New Data Protection Bill, Digital India Act in pipeline: Centre
The Centre is working on a revision of the Data Protection Bill and a Digital India Act, the Union Minister for Electronics & Information Technology and Communications, Ashwini Vaishnaw, said on Monday. The government will also float the draft of a new Telecom Bill in the next five-six days, he said, asking the judicial community to evaluate the draft bill and provide their suggestions.
Why does this story matter?
- Last month, the Electronics & IT Ministry withdrew the 2019 Personal Data Protection Bill as it made compliance difficult for start-ups.
- Moreover, many of its provisions, like data localization and hardware authenticity clauses, among others, didn't come under the purview of data protection.
- This came after a joint parliamentary committee deliberated the 2019 draft for two years before tabling its report in December 2021.
Vaishnaw asked people to go through draft Telecom Bill, suggest changes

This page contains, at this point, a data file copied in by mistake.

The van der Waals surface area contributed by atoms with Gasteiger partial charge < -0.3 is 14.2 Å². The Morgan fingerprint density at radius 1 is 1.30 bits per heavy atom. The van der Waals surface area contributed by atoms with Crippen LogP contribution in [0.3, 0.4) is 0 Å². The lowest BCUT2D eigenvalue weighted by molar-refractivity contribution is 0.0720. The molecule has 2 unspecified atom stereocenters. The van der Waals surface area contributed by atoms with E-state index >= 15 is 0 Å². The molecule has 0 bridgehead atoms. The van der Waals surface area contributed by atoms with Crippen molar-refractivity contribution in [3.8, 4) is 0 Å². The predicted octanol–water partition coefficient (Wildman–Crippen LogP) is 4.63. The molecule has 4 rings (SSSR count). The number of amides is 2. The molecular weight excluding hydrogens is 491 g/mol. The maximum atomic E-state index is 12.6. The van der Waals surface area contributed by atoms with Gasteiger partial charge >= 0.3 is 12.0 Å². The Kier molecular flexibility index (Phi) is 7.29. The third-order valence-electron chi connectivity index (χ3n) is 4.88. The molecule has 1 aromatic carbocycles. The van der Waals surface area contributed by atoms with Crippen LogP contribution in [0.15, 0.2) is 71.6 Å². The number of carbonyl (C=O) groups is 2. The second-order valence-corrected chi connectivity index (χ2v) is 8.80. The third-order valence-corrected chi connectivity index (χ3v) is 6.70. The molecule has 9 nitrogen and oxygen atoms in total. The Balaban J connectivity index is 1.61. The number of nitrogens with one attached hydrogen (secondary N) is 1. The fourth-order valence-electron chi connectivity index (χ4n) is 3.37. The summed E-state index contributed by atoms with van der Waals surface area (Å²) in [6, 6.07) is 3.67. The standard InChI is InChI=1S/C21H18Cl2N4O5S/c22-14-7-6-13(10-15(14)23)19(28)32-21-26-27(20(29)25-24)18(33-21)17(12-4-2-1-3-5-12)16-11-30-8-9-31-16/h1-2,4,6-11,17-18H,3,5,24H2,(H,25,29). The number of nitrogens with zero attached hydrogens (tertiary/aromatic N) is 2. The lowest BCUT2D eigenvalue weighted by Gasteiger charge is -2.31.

"We will also be coming up with a new version of the Data Protection Bill; a #DigitalIndia Act is also being worked on. We are making the online world more accountable for what is published there."- MEIT @AshwiniVaishnaw #CytrainSetu— Ministry of Electronics IT (@GoI_MeitY) September 5, 2022
Cytrain Setu for police, law enforcement agencies, judicial officers
Speaking at the launch of the second batch of Cytrain Setu—a part of the Centre's Mission Karmyogi—Vaishnaw Monday said the government wants to make "the online world more accountable for what is published there." Cytrain Setu is a postgraduate diploma (PGD) program in Cyber Law, Cybercrime Investigation, and Digital Forensics offered in collaboration with National Law Institute University, Bhopal, and National Law University, Delhi.
'New law for taking measures in interest of national security'
Meanwhile, the Department of Telecommunications released a consultation paper last month in which it said a new law was needed to have apt provisions regarding "situations of public emergency and safety, and for taking measures in the interests of national security." It said the law needed an enabling framework for the Centre to prescribe relevant standards for telecommunication equipment, services, network, and infrastructure."